April 21, 2008

Busting Myths About Building our Future

(Halifax, April 21, 2008)  Separating fact from fiction is never easy, especially when the fiction becomes an urban myth. The Greater Halifax Partnership took a closer look at what HRM residents really believe – and dispelled a few of those myths in the process.

“We commissioned Bristol Omnifacts to explore the issues surrounding growth in our community,” says Stephen Dempsey, President and CEO. “The results,” he adds, “may surprise you.”

The first surprise: we’re not anti-growth. In fact, survey results from about 1,400 residents clearly demonstrate that most people (72 per cent) believe “overall economic growth in HRM” has been good for the community. Only 4 percent thought growth was bad for our community. Looking ahead, the majority of respondents said that growth would be good for them personally, their community and their neighbourhood.

“There is obviously a lot of debate and noise around issues of growth and development,” says Layton Dorey, Managing Director of Project Development at Bristol. “By surveying so many people in HRM, we really were able to get a compelling portrait of their perspectives and get in to a level of detail that’s probably never been done before on these issues.”  

There is also a misperception surrounding the issue of support for downtown Halifax as the core of our community. People from every part of HRM said that the municipality is actually not spending enough money on the downtown, and, overall two-thirds of those surveyed disagreed with the statement “HRM spends too much money on downtown Halifax.” Downtown Halifax was also the location picked most often as best for high-density commercial and residential development. 

“It’s important that we understand what our community believes – and what residents want,” says Mr. Dempsey. “It’s equally important that we expose any misperceptions for what they are: false. If we don’t do this, the perception grows and ultimately – and unfortunately – becomes a self-fulfilling prophecy.”

It is not a legacy we want to leave for the next generation. The survey examined the views of younger people, those 18-34 years of age, and found strong support for both the downtown and development. Half of those in this age bracket visit downtown Halifax daily, significantly more often than the average.  The same age bracket are also less likely to say that economic growth in the last 10 – 15 years has been good for HRM.  Finally, 68% of 18-34 year olds support developments that are 10 stories or taller.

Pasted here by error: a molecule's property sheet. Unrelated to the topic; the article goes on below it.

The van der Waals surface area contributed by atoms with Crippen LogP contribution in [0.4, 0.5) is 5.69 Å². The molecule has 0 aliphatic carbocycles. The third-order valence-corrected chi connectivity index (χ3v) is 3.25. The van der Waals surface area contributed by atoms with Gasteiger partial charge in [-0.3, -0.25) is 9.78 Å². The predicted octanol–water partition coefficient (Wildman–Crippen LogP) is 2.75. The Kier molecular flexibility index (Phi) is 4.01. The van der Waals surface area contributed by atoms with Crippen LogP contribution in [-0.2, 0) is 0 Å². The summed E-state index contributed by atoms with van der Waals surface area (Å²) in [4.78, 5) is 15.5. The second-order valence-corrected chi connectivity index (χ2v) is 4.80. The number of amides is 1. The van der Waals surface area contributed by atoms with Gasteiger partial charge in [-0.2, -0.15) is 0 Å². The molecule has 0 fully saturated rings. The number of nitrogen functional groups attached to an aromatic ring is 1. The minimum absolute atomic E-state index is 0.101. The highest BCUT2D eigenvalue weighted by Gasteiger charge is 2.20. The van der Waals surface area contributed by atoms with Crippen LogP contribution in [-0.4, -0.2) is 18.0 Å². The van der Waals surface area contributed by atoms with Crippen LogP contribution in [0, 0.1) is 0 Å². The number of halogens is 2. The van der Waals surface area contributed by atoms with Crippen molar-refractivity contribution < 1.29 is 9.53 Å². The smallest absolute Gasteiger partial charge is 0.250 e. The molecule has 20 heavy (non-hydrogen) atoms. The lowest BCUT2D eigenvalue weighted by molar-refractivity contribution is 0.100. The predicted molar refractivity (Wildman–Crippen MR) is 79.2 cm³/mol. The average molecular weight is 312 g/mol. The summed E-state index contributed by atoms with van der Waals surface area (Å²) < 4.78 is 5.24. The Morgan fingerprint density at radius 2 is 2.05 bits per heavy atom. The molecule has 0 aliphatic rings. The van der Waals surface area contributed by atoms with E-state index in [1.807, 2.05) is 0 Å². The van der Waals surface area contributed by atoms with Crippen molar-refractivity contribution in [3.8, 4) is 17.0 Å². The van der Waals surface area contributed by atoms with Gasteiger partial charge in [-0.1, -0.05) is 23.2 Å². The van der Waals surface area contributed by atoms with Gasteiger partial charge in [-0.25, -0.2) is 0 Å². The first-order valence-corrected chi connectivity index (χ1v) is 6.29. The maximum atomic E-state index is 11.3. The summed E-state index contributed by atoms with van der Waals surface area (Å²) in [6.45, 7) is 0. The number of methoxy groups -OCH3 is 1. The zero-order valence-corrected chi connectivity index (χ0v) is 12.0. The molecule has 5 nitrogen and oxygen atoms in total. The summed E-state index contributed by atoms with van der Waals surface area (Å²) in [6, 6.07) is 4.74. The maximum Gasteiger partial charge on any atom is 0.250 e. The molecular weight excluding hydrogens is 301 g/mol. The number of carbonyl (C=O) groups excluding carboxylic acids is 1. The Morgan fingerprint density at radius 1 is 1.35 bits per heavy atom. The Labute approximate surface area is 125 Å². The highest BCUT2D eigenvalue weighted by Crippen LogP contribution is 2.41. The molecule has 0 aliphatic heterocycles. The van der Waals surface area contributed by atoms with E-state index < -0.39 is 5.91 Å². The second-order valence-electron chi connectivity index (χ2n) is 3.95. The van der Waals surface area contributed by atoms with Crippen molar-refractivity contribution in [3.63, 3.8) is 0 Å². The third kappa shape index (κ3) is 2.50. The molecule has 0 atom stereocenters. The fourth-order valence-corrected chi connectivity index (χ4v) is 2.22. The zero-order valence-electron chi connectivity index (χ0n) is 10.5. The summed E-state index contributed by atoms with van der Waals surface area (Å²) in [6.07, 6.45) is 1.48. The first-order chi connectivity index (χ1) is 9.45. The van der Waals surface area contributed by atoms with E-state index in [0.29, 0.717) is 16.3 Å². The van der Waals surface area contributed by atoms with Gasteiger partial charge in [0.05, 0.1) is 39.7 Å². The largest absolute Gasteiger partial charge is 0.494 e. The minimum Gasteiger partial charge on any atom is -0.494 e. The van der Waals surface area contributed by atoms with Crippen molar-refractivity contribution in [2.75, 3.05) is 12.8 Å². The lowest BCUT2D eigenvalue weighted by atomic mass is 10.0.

“This is a group we can’t leave out of the action,” says Dempsey. “Or they will leave and go to where they can benefit. The younger voices haven’t been heard and younger people need to be at the forefront of this, telling the media, the public, and our political leaders what kind of community we want now – and in the years ahead.”

These and other myths were busted at an event earlier today.  An overview of the myths is listed below.  As well, a presentation, detailing these results and more is available at: Presentations and Speeches.    

Overview of Myths

Myth 1 – HRM’s population thinks growth is bad

  • 72% believe the “overall economic growth in HRM” has been “good for  HRM”. Only 4% believe it has been “bad for HRM”.
  • People strongly agree that “economic growth is important for a vibrant community” (mean rating 8.3).
  • People strongly agree that “HRM needs to continually grow its economic base” (mean rating 8.1).
  •  People agree that economic growth enhances their quality of life, creates employment benefits for them and their family, and also provides better services and entertainment options.

Myth 2 – People don’t recognize & support downtown Halifax as the “showroom”

  • Fully two thirds disagree with the statement “HRM spends too much money on downtown Halifax”.  
  • People on the peninsula disagree with that statement more than in other regions of HRM, but it is still a majority across all areas.
  • Majority agree that my neighbourhood will benefit from future growth and development in downtown.
  • Majority agree with the statement “I will benefit from future growth and development in downtown.

Myth 3 – People in Halifax have Bataphobia

  • People support the idea of development in the downtown core (68 percent for buildings 4-10 stories; 55 percent for buildings 10 or more stories)
  • The closer you are to downtown, the more support there is for developments of 10 stories or taller.
  • 71% agree that the design of a building is more important than the height of a building
  • 94% agree that the visual appeal of new developments should be strongly considered in the approval process

Myth 4 - Young people don’t matter in the growth and development debate

  • Half of those 18 – 34 (51%) visit downtown Halifax “daily”, which is more than 50% more often than the total sample. 
  • 18-34 year olds are less likely to say economic growth in the last ten to fifteen years has been good for HRM.
  • 61% of people 55 and older stated that they visit downtown Halifax only once a week or less.
  • 68% of 18 to 34 year olds support developments that are ten stories or taller.
  • 38% of people 55 and older stated they do not support at all developments that are ten stories or taller in the downtown core.
  • The closer you live to downtown, the more support you have for tall buildings in the downtown core.

For more information, contact:  Jonathan Wilkie, Greater Halifax Partnership @ 490-5994 or greaterhalifax.com